Another consideration is pricing. Seat’s brand position would suggest a lower price than the £25k e-Up, further spoiling the business case for the eMii.
Also to be taken into account is the £11k cost of a petrol-engined Mii and the thought of paying twice that for an electric vehicle (EV) version. Given its common underpinnings, it is not surprising that the eMii features an identical specification to the e-Up; this means a 204-cell, 18.7kWh lithium ion battery pack storing energy for a 60kW (79bhp) electric motor and a quoted range of 99 miles.
The battery pack weighs 230kg, and the motor and direct drive transmission increase the kerb weight of a 929kg, 1.0-litre, three-cylinder car by a hefty 300kg to 1229kg.
Nevertheless, the zippy electric powertrain suits a compact city car like the Mii, despite its portly mass. And in Barcelona traffic, the eMii feels like a wieldy machine.
There’s not much feeling to the steering and the body rolls in cornering, but otherwise the eMii steers faithfully and the compact dimensions with a short wheelbase bring a natural agility to the driving experience.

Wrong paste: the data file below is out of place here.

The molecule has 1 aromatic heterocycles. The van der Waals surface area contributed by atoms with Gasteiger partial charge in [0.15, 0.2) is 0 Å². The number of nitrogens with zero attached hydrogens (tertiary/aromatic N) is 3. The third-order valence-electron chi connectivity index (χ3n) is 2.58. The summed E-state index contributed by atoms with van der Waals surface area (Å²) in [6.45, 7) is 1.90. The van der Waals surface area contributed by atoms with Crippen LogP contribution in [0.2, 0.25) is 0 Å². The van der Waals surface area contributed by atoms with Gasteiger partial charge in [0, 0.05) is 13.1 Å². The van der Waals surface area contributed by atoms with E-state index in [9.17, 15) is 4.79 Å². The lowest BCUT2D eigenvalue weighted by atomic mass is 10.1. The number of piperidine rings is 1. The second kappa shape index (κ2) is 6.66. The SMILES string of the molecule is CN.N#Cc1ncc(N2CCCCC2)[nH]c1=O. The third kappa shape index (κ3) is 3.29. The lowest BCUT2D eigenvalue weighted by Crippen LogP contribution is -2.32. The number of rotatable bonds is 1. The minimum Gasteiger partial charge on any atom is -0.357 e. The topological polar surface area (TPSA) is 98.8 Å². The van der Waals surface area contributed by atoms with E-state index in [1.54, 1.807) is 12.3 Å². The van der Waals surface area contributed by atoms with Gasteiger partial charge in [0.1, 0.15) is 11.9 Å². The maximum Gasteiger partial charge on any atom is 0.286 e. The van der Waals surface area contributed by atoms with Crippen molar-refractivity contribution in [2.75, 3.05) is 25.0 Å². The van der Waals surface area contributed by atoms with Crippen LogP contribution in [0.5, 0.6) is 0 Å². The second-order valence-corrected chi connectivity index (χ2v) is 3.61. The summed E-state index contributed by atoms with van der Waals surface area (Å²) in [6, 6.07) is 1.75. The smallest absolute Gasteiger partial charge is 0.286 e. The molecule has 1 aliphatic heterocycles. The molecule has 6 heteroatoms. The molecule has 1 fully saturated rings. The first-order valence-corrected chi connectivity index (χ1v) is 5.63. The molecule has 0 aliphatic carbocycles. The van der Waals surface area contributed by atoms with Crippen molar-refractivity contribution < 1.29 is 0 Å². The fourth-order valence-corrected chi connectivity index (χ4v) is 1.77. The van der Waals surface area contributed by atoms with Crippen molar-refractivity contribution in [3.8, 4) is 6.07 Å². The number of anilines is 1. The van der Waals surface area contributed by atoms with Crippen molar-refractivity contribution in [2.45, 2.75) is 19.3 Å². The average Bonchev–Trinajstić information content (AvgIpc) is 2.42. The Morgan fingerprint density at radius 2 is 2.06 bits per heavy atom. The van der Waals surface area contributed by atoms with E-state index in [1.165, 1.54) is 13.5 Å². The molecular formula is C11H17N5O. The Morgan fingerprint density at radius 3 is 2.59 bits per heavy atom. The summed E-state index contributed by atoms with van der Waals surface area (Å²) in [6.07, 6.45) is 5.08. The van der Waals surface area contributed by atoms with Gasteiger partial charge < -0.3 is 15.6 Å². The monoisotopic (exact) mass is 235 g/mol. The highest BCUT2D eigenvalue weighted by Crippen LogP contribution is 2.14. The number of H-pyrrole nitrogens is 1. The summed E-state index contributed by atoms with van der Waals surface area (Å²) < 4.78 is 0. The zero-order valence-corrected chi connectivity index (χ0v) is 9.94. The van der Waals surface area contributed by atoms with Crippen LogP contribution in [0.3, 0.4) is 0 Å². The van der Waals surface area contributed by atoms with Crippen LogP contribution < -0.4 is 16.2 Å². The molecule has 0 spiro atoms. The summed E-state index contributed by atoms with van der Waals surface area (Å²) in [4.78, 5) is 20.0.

Acceleration is brisk off the mark and the 0-60mph time of 12.4sec makes the eMii the fastest-accelerating model in the range, eclipsing the 75bhp Mii FR by 0.8sec.
There’s no official 0-30mph figure, but at such town speeds the eMii feels quick enough.
Peak torque output of the electric motor is a hefty 154lb ft — the sort of figure a 1.4 turbo petrol engine might push out — but the power delivery characteristic is quite different. The accelerative shove builds evenly and quietly. Powertrain refinement is, of course, outstanding for a small car.